Preschools for L.E.P. Children: Se Habla Espanol
Winters, Calif.--Jose Palomarez, the 3-year-old son of Mexican migrant workers, reaches into a box and pulls out tiny toy replicas of objects from his everyday life.
Showing them to his teacher, he recites their names:
"Canasta." A basket.
"Campana." A bell.
Although Jose lives here in the Sacramento Valley, hundreds of miles north of the Mexican border, his teacher nonetheless understands his Spanish and praises his answers in the same tongue.
Jose is enrolled at the Winters Child Development Center, a state-funded Montessori preschool and kindergarten, and he is not asked to speak English here.
The Winters center is one of 14 Spanish-language early-childhood programs operated in California by the Foundation Center for Phenomenological Research, a nonprofit community organization based in nearby Sacramento.
If the National Association for Bilingual Education had its way, preschools across the country would use a similar approach with other language-minority children.
Exposure to English in preschool, nabe asserts in a recent study, leads such children to substitute English for their primary language at home and thus disrupt family relationships. (See related story, this page.)
So far, however, programs like the Winters school are extremely rare in the United States, and preschools are under countervailing pressures to teach language-minority children English.
"At least in California, we see the push for English-only programs increasing," said Antonia M. Lopez, director of education and staff development at the Foundation Center. "It is because people are getting desperate, and they want their children to do better in school."
Other than the Foundation Center's programs, bilingual-education experts and nabe officials were able to name only a handful of non-English preschools in California and East Coast cities, although they speculated that Hispanic community and church groups may have opened more.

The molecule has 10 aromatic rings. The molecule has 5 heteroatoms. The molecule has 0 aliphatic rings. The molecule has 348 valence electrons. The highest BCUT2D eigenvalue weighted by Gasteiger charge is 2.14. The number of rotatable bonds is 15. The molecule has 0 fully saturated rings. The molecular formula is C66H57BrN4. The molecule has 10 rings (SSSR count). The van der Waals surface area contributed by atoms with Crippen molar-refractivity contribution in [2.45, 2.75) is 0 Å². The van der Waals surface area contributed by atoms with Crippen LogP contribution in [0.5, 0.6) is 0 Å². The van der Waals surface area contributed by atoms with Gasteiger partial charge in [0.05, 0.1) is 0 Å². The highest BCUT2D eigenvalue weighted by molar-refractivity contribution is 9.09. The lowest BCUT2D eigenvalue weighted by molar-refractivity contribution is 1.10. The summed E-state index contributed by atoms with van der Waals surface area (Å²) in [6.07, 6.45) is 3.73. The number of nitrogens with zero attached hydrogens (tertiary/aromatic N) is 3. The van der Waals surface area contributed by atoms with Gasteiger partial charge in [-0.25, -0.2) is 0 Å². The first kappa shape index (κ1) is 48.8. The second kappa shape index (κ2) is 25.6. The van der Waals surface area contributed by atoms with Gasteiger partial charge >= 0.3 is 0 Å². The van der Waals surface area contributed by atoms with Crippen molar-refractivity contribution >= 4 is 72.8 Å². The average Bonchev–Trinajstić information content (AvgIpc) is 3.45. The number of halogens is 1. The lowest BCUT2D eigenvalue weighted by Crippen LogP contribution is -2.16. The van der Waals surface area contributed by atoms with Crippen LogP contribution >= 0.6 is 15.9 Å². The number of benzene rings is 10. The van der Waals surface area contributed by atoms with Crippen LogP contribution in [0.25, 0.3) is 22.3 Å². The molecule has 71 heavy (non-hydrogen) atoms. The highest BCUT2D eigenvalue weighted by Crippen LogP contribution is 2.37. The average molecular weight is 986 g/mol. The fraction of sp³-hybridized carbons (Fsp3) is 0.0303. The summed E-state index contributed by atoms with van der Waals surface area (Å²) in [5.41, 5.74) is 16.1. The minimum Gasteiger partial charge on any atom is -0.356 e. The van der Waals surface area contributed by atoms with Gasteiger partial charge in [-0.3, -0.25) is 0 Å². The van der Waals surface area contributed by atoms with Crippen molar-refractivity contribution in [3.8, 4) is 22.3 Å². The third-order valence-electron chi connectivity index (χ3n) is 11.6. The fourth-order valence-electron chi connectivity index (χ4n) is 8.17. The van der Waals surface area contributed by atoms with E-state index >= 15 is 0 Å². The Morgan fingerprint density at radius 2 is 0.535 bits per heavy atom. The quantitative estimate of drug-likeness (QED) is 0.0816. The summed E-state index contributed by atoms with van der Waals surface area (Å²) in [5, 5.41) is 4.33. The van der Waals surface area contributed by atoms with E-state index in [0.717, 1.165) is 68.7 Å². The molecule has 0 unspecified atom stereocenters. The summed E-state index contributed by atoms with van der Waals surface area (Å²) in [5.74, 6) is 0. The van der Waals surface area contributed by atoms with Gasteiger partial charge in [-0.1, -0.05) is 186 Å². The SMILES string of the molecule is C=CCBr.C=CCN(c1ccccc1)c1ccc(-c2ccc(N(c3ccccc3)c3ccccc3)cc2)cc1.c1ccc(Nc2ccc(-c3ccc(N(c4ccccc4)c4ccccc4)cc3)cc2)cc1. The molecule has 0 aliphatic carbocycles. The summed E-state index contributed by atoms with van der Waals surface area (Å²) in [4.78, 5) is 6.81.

The Head Start Bureau of the U.S. Department of Health and Human Services, which this year is expected to serve 600,000 children, about 22 percent of whom are Hispanic, has prescribed that its locally designed programs meet the needs of language minorities.
But a statement of multicultural principles for Head Start programs written by Head Start Bureau Commissioner Wade F. Horn and slated for distribution to the agency's grantees provides that language-minority children also be introduced to English.
"Effective programs for children with limited English speaking ability require continued development of the primary language while the acquisition of English is facilitated," reads one of the governing principles. The commissioner recommended beginning acquisition of English ''by a natural approach rather than by formal instruction."
Don Bolce, director of government affairs for the National Head Start Association, a membership association representing the 1,900 Head Start programs, said "we frequently don't have a classroom that is of a single culture or even a single language."
All of the 44 children at the Winters center, funded by the child-development division of the California Department of Education, are from families of Mexican descent that live in surrounding public housing. Their parents earn about $7,000 a year for a family of four by picking nuts and fruits in nearby orchards.
The earthy simplicity of the children's lives contrasts sharply with the elegance of their lunch setting, where the children light candles and eat on china to help them learn life skills.
Ms. Lopez of the Foundation Center acknowledged that the children at the center are at a prime age to learn English, but said forgoing such an opportunity is small price to pay for the Spanish communication skills, self-confidence, and strong self-image that the children will have.
"Here, the whole day is in Spanish," said Ms. Lopez, who asserted that the center's previous attempts to teach in English left the children feeling helpless and passive, while bilingual instruction seemed stilted and bored them.